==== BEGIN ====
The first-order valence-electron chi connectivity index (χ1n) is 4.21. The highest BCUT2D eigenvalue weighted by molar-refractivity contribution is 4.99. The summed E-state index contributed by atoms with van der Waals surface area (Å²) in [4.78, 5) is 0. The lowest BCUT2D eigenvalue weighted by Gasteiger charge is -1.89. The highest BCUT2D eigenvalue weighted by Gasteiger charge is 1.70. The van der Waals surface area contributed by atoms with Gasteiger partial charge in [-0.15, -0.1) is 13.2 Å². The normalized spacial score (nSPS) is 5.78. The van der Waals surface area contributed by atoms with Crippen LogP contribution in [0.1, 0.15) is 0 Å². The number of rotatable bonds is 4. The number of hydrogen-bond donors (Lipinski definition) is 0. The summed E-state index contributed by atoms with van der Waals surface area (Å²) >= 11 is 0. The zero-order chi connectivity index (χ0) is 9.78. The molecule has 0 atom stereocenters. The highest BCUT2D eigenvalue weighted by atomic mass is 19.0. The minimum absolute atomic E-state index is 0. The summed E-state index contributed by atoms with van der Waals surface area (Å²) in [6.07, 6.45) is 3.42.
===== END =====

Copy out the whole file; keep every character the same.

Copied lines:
The first-order valence-electron chi connectivity index (χ1n) is 4.21. The highest BCUT2D eigenvalue weighted by molar-refractivity contribution is 4.99. The summed E-state index contributed by atoms with van der Waals surface area (Å²) in [4.78, 5) is 0. The lowest BCUT2D eigenvalue weighted by Gasteiger charge is -1.89. The highest BCUT2D eigenvalue weighted by Gasteiger charge is 1.70. The van der Waals surface area contributed by atoms with Gasteiger partial charge in [-0.15, -0.1) is 13.2 Å². The normalized spacial score (nSPS) is 5.78. The van der Waals surface area contributed by atoms with Crippen LogP contribution in [0.1, 0.15) is 0 Å². The number of rotatable bonds is 4. The number of hydrogen-bond donors (Lipinski definition) is 0. The summed E-state index contributed by atoms with van der Waals surface area (Å²) >= 11 is 0. The zero-order chi connectivity index (χ0) is 9.78. The molecule has 0 atom stereocenters. The highest BCUT2D eigenvalue weighted by atomic mass is 19.0. The minimum absolute atomic E-state index is 0. The summed E-state index contributed by atoms with van der Waals surface area (Å²) in [6.07, 6.45) is 3.42.